Pay It Forward
An act of kindness can develop values for both the person receiving the aid and the person offering the support as well as community development. In this summary key points are discussed on altruism. The summary stems from an act of kindness, which was conducted by the author as a student of Capstone Course in Psychology/Psy 490. I presented money to a person who needed money for his or her next meal, without expecting anything in return. A person does not realize the degree of emotions involved in experiencing need nor true concern until he or she begins to offer support with no desire of reward. Altruism, Personal and Professional Social Responsibility, and Codependency
Altruism is the act of aiding another without thought of self or reward. Altruism is also the moral obligation to help others (Myers, 2008). These are selfless acts, which grant something to someone else; the ego also desires to develop a responsible identity of self. People also need to identify with personal and professional social responsibility to become mature individuals. According to Chickering and Braskamp (2009), “a civic and moral identity and sense of obligation to society are more apt to behave in ways, which fulfill individual and social responsibilities” (p. 27).
When we cannot fulfill our desires of responsibility codependency can become a reactionary problem where individuals react to problems, pains, lives, and behaviors of themselves and others instead of acting in ways, which are adaptive (Morgan, 1991, p. 724). Applying Altruism to Psychology or Psychological Principles
Psychological principles are designed to follow the Code of Conduct and its principles. Psychology practices ethical and humane practices within research as well as promoting mental health. The Code of Conduct is followed strictly by professionals of psychology to uphold the rights of consumers, and to offer help to many of life’s problems. Although psychological approaches are not always acts of giving with no reward, many consumers view psychological interventions as acts of moral obligation. Professionals possess personal and social responsibilities to those in need in the communities. Altruism as it Improves the Human Condition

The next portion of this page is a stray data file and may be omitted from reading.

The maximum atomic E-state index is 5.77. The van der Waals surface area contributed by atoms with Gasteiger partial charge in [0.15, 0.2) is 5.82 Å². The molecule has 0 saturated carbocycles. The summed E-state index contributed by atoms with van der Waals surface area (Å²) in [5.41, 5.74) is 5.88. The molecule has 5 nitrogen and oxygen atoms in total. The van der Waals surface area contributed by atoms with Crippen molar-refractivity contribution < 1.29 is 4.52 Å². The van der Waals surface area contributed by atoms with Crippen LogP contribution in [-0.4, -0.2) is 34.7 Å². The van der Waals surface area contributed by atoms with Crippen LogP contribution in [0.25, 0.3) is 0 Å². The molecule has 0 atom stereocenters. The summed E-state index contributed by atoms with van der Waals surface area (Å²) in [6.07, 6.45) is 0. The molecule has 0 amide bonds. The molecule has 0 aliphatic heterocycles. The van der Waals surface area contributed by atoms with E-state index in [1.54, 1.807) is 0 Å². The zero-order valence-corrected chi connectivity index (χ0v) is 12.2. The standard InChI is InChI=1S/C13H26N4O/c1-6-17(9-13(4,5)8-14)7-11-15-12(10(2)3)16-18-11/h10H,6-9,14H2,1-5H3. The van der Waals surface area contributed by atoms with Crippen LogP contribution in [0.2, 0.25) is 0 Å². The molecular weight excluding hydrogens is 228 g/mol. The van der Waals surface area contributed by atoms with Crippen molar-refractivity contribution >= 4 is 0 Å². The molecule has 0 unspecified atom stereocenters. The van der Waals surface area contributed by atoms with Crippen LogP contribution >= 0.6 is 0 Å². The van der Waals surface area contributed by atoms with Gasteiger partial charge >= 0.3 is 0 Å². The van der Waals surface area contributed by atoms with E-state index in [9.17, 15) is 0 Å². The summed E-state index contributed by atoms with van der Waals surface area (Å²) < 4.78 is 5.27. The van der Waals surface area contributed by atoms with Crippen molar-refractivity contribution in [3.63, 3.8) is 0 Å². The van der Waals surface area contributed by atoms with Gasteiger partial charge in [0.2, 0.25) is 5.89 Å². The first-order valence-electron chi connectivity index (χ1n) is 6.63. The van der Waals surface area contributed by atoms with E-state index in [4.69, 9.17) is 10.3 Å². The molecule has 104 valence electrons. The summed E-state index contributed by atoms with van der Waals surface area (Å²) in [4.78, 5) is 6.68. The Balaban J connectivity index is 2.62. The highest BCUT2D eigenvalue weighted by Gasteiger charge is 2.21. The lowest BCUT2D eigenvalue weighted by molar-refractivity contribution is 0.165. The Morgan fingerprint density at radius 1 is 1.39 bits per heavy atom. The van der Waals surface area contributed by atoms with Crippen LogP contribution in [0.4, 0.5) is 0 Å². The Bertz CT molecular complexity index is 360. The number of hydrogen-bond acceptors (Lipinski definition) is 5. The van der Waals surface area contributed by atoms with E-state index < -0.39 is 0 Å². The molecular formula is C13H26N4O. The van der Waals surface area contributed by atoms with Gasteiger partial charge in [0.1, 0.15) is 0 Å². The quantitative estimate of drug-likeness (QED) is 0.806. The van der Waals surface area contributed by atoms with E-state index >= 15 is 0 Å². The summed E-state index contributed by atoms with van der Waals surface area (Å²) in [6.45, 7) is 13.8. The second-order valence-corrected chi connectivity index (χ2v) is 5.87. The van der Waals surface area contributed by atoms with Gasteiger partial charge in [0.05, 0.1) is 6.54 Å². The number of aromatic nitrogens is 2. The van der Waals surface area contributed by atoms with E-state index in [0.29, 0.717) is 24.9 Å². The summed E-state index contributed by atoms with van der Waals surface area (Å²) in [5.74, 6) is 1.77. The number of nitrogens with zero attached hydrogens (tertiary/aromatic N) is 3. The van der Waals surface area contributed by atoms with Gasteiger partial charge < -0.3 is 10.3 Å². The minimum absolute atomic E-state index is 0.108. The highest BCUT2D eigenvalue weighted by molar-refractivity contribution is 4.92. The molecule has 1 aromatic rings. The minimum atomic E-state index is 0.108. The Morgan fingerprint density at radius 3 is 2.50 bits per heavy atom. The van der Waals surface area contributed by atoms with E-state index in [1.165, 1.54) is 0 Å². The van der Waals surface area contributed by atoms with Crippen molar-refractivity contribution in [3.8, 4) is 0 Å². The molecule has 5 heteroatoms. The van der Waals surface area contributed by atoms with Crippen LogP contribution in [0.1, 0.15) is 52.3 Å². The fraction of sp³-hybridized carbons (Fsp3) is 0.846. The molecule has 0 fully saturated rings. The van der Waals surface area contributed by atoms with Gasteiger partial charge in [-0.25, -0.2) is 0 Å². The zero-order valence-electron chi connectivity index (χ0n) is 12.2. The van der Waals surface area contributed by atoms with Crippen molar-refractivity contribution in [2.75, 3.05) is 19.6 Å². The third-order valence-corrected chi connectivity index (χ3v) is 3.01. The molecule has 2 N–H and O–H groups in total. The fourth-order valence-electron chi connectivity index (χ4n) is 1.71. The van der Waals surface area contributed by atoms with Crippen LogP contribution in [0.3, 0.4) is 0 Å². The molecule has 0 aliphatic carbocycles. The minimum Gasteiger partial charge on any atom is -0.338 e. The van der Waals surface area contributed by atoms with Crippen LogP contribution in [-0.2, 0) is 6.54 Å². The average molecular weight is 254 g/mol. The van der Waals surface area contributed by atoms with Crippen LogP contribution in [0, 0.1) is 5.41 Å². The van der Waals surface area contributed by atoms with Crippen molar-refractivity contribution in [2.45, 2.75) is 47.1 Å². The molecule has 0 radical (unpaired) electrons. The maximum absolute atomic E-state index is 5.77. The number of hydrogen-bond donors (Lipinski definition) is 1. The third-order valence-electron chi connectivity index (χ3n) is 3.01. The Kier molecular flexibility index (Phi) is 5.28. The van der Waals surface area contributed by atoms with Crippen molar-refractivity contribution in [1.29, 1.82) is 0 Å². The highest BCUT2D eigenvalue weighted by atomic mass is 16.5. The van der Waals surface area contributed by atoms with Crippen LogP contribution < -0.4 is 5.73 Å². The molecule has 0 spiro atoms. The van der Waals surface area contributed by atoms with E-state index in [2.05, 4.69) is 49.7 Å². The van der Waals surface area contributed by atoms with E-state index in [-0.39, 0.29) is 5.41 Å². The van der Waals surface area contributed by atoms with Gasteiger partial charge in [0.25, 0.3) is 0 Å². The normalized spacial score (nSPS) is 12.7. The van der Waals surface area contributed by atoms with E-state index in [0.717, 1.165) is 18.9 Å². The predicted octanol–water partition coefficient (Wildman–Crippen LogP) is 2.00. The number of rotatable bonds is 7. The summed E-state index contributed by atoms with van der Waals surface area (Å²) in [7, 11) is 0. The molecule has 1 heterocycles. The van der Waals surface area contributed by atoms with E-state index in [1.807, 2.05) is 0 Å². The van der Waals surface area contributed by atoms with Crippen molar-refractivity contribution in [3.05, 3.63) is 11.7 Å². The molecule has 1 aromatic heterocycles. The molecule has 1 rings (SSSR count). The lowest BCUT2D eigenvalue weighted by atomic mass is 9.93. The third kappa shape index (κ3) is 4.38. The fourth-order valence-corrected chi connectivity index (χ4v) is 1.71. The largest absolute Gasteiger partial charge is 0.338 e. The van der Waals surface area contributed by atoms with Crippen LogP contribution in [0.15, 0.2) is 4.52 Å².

Helping others with no desire for reward is beneficial for the human condition. Performing the act of kindness of providing money for food to someone in need helped to build moral character for both parties involved. The person in need, perhaps has gained knowledge he or she is not alone and others do care about what happens to him or her. The person receiving the gift may reciprocate the act by searching for jobs or applying for social support. The person giving the gift has become responsible to help others; this act can lead to bigger acts in the community of aid to others. Many people in the community practicing altruism can be beneficial in teaching social responsibility to others. In such efforts to promote altruism limits exist in persuading others to become responsible in the plight. Personal and Professional Responsibilities Related to Altruism
Altruism is a moral obligation or duty to help others. Responsible individuals are obligated to help those in need, and help provide the direction so he or she may learn independence and responsibility. Psychological professions must uphold a moral character for the reputation of psychology whereas always striving to help clients and patients with social problems. The Future of Psychology in Contemporary Society
Society will become more responsible because of psychological interventions. Those individuals who have developed personal and social responsibilities will help others to learn to help themselves. Human society is full of problems, societies’ members cannot expect others not to receive help for their problems. Psychology will play the role of meeting these problems with professional attitudes and awareness. New interventions to promote stronger individual experiences will come from psychology. Altruism will help to mold a society, which eventually will be self-sufficient. Conclusion
In conclusion, altruism is a selflessness motive to help others, which can promote betterment for society and lead to personal and social responsibility. Human identity formation must be enriched by experiences, knowledge, and insight or reactionary problems such as codependency can occur. Personal and professional responsibilities to altruism should be conducted without obligation and with awareness of respect and competence. The benefits of altruism to the human condition are immense. Trust and integrity can be learned from acts of kindness. Persons and professionals should always engage altruistic acts for the betterment of social avenues.
Psychology’s concepts of preserving future experiences will rely on altruistic codes to promote a healthy future for each member of communities.
References Chickering, A., & Braskamp, L. A. (2009). Developing a global perspective for personal and social responsibility. Peer Review, 11(4), 27-30. Retrieved from http://search.proquest.com/docview/216586612?accountid=458 Morgan, J. (1991). What is codependency? Journal of Clinical Psychology, 47(5), 720-729. Myers, D. G. (2008). Social psychology. New York, NY: McGraw Hill.